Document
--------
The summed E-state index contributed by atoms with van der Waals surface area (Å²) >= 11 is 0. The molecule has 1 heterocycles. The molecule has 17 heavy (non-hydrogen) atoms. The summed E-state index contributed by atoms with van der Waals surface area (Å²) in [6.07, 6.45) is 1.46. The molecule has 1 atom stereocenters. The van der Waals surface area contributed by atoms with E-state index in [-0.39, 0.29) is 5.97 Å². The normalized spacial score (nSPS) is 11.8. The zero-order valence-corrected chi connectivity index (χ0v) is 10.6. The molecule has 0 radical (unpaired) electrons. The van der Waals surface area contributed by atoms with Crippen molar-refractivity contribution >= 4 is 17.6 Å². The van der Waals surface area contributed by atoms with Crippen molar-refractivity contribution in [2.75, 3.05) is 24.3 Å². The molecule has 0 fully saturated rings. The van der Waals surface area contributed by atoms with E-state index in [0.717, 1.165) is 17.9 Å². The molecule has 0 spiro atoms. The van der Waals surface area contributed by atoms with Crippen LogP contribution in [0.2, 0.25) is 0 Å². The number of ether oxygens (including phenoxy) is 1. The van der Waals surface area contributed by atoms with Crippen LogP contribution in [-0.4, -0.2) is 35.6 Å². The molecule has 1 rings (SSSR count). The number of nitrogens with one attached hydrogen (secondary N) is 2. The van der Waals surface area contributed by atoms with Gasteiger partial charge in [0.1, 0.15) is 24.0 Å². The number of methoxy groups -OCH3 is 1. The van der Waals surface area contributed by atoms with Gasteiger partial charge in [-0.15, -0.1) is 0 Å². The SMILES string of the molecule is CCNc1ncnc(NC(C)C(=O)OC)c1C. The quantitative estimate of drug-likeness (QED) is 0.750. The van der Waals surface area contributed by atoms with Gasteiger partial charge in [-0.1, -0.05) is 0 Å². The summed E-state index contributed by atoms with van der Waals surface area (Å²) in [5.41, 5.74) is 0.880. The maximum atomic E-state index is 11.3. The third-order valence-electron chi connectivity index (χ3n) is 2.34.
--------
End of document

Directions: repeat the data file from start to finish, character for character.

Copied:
The summed E-state index contributed by atoms with van der Waals surface area (Å²) >= 11 is 0. The molecule has 1 heterocycles. The molecule has 17 heavy (non-hydrogen) atoms. The summed E-state index contributed by atoms with van der Waals surface area (Å²) in [6.07, 6.45) is 1.46. The molecule has 1 atom stereocenters. The van der Waals surface area contributed by atoms with E-state index in [-0.39, 0.29) is 5.97 Å². The normalized spacial score (nSPS) is 11.8. The zero-order valence-corrected chi connectivity index (χ0v) is 10.6. The molecule has 0 radical (unpaired) electrons. The van der Waals surface area contributed by atoms with Crippen molar-refractivity contribution >= 4 is 17.6 Å². The van der Waals surface area contributed by atoms with Crippen molar-refractivity contribution in [2.75, 3.05) is 24.3 Å². The molecule has 0 fully saturated rings. The van der Waals surface area contributed by atoms with E-state index in [0.717, 1.165) is 17.9 Å². The molecule has 0 spiro atoms. The van der Waals surface area contributed by atoms with Crippen LogP contribution in [0.2, 0.25) is 0 Å². The number of ether oxygens (including phenoxy) is 1. The van der Waals surface area contributed by atoms with Crippen LogP contribution in [-0.4, -0.2) is 35.6 Å². The molecule has 1 rings (SSSR count). The number of nitrogens with one attached hydrogen (secondary N) is 2. The van der Waals surface area contributed by atoms with Gasteiger partial charge in [0.1, 0.15) is 24.0 Å². The number of methoxy groups -OCH3 is 1. The van der Waals surface area contributed by atoms with Gasteiger partial charge in [-0.15, -0.1) is 0 Å². The SMILES string of the molecule is CCNc1ncnc(NC(C)C(=O)OC)c1C. The quantitative estimate of drug-likeness (QED) is 0.750. The van der Waals surface area contributed by atoms with Gasteiger partial charge in [-0.1, -0.05) is 0 Å². The summed E-state index contributed by atoms with van der Waals surface area (Å²) in [5.41, 5.74) is 0.880. The maximum atomic E-state index is 11.3. The third-order valence-electron chi connectivity index (χ3n) is 2.34.